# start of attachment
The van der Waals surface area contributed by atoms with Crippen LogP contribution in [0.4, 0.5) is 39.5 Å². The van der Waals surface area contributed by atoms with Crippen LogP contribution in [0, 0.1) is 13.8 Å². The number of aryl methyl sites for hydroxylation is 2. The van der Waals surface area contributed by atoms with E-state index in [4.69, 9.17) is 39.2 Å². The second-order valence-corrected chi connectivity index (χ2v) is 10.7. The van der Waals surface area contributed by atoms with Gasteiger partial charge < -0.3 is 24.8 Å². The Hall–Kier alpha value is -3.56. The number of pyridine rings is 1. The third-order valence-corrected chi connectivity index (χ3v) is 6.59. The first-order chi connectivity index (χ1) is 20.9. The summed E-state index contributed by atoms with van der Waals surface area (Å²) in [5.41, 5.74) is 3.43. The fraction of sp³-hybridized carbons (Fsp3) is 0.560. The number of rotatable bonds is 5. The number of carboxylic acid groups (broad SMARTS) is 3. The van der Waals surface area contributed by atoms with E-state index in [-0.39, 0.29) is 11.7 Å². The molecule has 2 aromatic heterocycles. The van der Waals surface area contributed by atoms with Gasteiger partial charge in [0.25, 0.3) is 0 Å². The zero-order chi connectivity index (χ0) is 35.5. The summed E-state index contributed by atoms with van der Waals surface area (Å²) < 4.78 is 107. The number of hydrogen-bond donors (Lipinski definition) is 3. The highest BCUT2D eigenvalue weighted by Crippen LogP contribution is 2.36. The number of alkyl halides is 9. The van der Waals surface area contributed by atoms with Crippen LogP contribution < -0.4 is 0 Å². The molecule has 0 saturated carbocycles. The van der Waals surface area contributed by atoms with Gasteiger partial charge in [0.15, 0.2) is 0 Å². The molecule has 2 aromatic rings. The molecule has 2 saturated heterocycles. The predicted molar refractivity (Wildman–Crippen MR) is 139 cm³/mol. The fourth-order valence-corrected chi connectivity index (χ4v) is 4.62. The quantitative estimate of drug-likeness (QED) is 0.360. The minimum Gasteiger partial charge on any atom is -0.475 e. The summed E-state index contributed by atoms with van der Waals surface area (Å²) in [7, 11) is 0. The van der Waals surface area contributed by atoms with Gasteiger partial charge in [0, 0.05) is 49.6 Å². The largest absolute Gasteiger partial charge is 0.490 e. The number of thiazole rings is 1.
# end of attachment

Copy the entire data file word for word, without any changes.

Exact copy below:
The van der Waals surface area contributed by atoms with Crippen LogP contribution in [0.4, 0.5) is 39.5 Å². The van der Waals surface area contributed by atoms with Crippen LogP contribution in [0, 0.1) is 13.8 Å². The number of aryl methyl sites for hydroxylation is 2. The van der Waals surface area contributed by atoms with E-state index in [4.69, 9.17) is 39.2 Å². The second-order valence-corrected chi connectivity index (χ2v) is 10.7. The van der Waals surface area contributed by atoms with Gasteiger partial charge < -0.3 is 24.8 Å². The Hall–Kier alpha value is -3.56. The number of pyridine rings is 1. The third-order valence-corrected chi connectivity index (χ3v) is 6.59. The first-order chi connectivity index (χ1) is 20.9. The summed E-state index contributed by atoms with van der Waals surface area (Å²) in [5.41, 5.74) is 3.43. The fraction of sp³-hybridized carbons (Fsp3) is 0.560. The number of rotatable bonds is 5. The number of carboxylic acid groups (broad SMARTS) is 3. The van der Waals surface area contributed by atoms with E-state index in [-0.39, 0.29) is 11.7 Å². The molecule has 2 aromatic heterocycles. The van der Waals surface area contributed by atoms with Gasteiger partial charge in [0.25, 0.3) is 0 Å². The zero-order chi connectivity index (χ0) is 35.5. The summed E-state index contributed by atoms with van der Waals surface area (Å²) < 4.78 is 107. The number of hydrogen-bond donors (Lipinski definition) is 3. The highest BCUT2D eigenvalue weighted by Crippen LogP contribution is 2.36. The number of alkyl halides is 9. The van der Waals surface area contributed by atoms with Crippen LogP contribution < -0.4 is 0 Å². The molecule has 0 saturated carbocycles. The van der Waals surface area contributed by atoms with Gasteiger partial charge in [0.15, 0.2) is 0 Å². The molecule has 2 aromatic rings. The molecule has 2 saturated heterocycles. The predicted molar refractivity (Wildman–Crippen MR) is 139 cm³/mol. The fourth-order valence-corrected chi connectivity index (χ4v) is 4.62. The quantitative estimate of drug-likeness (QED) is 0.360. The minimum Gasteiger partial charge on any atom is -0.475 e. The summed E-state index contributed by atoms with van der Waals surface area (Å²) in [7, 11) is 0. The van der Waals surface area contributed by atoms with Gasteiger partial charge in [0, 0.05) is 49.6 Å². The largest absolute Gasteiger partial charge is 0.490 e. The number of thiazole rings is 1.